Egypt’s ruling Muslim Brotherhood has objected to a UN declaration on violence against women on the grounds that it would lead to the “disintegration of society” – a move that threatens to derail efforts by the international community to reach an agreement.
The strident statement from the Brotherhood, led by President Mohamed Morsi, right, is its most revealing yet on its attitudes towards women, and it is likely to stoke fears that the group will try to rein in women’s freedoms.
Egypt joins Iran, Russia and the Vatican in objecting to the proposed language of the document, and it is reported to be seeking an “opt-out clause” that would allow it to disregard it when it conflicted with national, religious and cultural values. But diplomats were expected to resist such a move, fearing it would weaken the declaration.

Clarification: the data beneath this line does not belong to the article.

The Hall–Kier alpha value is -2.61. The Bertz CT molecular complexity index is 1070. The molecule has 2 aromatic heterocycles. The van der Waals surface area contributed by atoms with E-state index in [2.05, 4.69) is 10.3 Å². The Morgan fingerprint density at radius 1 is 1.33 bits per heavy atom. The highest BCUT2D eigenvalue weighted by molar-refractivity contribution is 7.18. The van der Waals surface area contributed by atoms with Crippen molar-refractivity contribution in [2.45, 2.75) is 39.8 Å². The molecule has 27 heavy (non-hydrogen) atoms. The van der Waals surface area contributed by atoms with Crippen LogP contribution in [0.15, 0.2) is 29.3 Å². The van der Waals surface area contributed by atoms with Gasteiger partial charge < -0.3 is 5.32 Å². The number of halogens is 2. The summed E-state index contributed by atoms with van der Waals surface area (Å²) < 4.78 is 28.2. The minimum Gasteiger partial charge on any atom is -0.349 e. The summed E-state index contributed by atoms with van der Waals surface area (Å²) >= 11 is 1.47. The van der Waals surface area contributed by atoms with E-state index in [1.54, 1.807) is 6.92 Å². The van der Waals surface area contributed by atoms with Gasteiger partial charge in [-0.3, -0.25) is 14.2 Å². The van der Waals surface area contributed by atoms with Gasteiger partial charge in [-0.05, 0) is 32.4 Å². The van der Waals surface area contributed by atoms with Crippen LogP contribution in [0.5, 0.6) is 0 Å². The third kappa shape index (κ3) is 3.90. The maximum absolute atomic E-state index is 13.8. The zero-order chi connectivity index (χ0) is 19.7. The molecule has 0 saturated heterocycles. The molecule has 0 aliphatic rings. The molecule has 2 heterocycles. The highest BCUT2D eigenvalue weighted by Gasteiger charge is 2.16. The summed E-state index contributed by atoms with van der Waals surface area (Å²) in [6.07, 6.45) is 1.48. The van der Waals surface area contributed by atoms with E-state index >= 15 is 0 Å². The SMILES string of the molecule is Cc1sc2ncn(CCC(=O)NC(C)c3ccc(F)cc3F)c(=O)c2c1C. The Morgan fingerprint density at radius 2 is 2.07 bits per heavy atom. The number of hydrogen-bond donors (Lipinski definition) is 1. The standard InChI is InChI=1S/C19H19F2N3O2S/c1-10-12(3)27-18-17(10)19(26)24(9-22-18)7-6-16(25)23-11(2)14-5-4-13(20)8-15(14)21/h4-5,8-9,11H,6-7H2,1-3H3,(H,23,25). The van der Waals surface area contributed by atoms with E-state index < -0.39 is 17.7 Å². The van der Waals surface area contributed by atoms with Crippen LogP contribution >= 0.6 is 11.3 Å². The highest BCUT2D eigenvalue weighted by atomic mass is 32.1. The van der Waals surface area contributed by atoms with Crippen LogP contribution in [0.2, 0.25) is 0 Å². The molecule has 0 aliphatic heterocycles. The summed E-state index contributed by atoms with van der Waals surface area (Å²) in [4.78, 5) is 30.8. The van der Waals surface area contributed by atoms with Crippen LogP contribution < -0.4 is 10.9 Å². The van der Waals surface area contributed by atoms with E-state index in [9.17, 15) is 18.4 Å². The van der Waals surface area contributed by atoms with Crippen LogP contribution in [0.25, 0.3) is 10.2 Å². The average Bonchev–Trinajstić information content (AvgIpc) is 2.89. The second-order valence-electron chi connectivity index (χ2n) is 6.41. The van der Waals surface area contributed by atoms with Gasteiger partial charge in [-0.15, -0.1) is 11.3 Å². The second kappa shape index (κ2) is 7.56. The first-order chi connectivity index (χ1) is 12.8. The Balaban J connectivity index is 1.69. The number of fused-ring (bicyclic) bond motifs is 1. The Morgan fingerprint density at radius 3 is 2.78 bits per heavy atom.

In what the Brotherhood said was a “closer look at … what decadence awaits our world”, it described as “deceitful” proposals including the right to contraception and abortion, and equal rights to homosexuals.
Ratification of the declaration would, the Brotherhood claimed on its website this week, “lead to the complete disintegration of society, and would certainly be the final step in the intellectual and cultural invasion of Muslim countries.”